Beige and tan are color terms that are often used interchangeably, but they are, in fact, two different hues It’s not hard to understand the mixup, though, because the shades are very similar. Both are neutrals, and soft colors with brown undertones.
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A lot of times, beige and tan get a bad rap in the decorating world for being boring or safe, and are often synonymous for bland design. But personally, I think there’s a place for both in any home, so long as they’re used with planty of texture and a little bit of contrast to keep things interesting. Beige and tan create soft, inviting schemes, especially when paired with other neutrals like white, cream, and black; metallics; or shades of blue and green. They can also be used as a backdrop for a global-inspired design, California modern homes, or Spanish Colonial styles.
So what color is beige, and what color is tan? And what is the difference? Here’s an explanation.
What color is beige?
Beige is a basically a pale, grayish brown color. It gets its name from the French word for unbleached wool.
It’s intensity ranges from a very pale neutral, that can almost be a shade of off white, to a deeper, moody hue that verges on taupe.
Beige can also be described as pale khaki, linen, or like its namesake, a natural wool color.
What color is tan?
Tan is also a pale brown, but it lacks the gray tones that beige has. It’s a sandier color, that looks more yellow-orange than beige does.
Tan can also be described as sand, nude, and light brown. When it’s a more saturated color, it looks like a cognac or saddle brown color. When it’s paler, it’s a peachy, sandy hue. Again, there are lots of different shades of tan, ranging from barely off white, to basically brown.
What’s the difference between beige and tan?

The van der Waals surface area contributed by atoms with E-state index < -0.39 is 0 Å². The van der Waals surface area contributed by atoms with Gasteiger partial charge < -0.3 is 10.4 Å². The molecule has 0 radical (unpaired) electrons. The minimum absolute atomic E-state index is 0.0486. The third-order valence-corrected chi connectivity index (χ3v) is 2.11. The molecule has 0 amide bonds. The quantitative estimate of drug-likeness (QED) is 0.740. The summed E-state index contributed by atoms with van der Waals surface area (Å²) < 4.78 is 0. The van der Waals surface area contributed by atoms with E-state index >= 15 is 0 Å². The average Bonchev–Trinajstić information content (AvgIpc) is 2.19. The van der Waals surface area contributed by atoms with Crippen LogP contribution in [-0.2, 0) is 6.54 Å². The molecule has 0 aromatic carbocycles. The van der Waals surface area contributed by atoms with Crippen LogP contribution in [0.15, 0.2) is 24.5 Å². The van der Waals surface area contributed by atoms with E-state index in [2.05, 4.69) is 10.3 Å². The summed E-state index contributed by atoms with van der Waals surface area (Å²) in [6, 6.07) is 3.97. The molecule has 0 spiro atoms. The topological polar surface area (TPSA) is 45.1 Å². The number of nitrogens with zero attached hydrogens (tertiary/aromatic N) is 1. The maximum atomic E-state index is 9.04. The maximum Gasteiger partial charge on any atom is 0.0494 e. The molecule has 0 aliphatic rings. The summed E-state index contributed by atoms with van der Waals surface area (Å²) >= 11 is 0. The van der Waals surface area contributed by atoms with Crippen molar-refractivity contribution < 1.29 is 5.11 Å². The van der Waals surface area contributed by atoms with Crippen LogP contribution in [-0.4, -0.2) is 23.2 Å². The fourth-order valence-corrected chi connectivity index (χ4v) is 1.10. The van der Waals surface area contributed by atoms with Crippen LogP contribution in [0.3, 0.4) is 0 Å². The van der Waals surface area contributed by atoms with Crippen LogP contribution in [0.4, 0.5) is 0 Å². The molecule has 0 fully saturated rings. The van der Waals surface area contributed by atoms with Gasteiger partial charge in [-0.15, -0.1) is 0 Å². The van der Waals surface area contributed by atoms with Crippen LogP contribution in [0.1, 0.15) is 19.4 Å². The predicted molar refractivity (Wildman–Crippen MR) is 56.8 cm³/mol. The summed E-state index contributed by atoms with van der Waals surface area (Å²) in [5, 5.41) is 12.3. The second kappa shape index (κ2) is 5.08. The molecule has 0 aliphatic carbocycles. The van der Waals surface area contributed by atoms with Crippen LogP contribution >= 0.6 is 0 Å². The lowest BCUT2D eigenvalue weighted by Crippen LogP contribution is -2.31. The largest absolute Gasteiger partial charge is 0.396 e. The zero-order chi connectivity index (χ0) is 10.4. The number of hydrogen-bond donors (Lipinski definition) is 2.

The biggest difference between beige and tan is that beige is more of a pale, gray-toned tan, while a true tan skews more brown. Tan doesn’t have the gray or yellow tones that beige has. Therefore, tan also tends to be the warmer of the two colors, while beige is more neutral.
It’s important to note, that depending on what application you’re looking at, the lines between the two colors can become pretty muddy.
When it comes to paint, for example, most brands have paint colors with ‘beige’ in that name that actually read more tan, and vice versa.
Here are a few examples of some beige and tan paint colors from top brands like Sherwin Williams and Benjamin Moore.
Benjamin Moore Grant Beige vs. Manchester Tan
Grant Beige and Manchester Tan are two of Benjamin Moore’s most popular nude paint colors. As you can see, they’re almost identical, despite one being called beige and the other being called tan. The beige hue is ever so slightly deeper and more gray toned than tan color, but it’s almost indistinguishable.
Sherwin Williams Natural Tan vs. Accessible Beige
Comparing two of Sherwin Williams popular neutral shades, Accessible Beige and Natural Tan also shows that these two colors are very similar, even though one is called beige and the other is a tan. Once again, though, the beige shade is a bit more yellow-gray, white the tan is bit more peach colored. These differences are also highlighted because the two hues are right next to each other, but if you were just looking at one color swatch at a time, it would be hard to distinguish which was the tan and which was the beige.
The bottom line: Beige and tan are very similar, neutral shades. Many people (and companies and brands) use the two interchangeably, so it’s more important to go with the hue you prefer, rather than get stuck on the name of the color.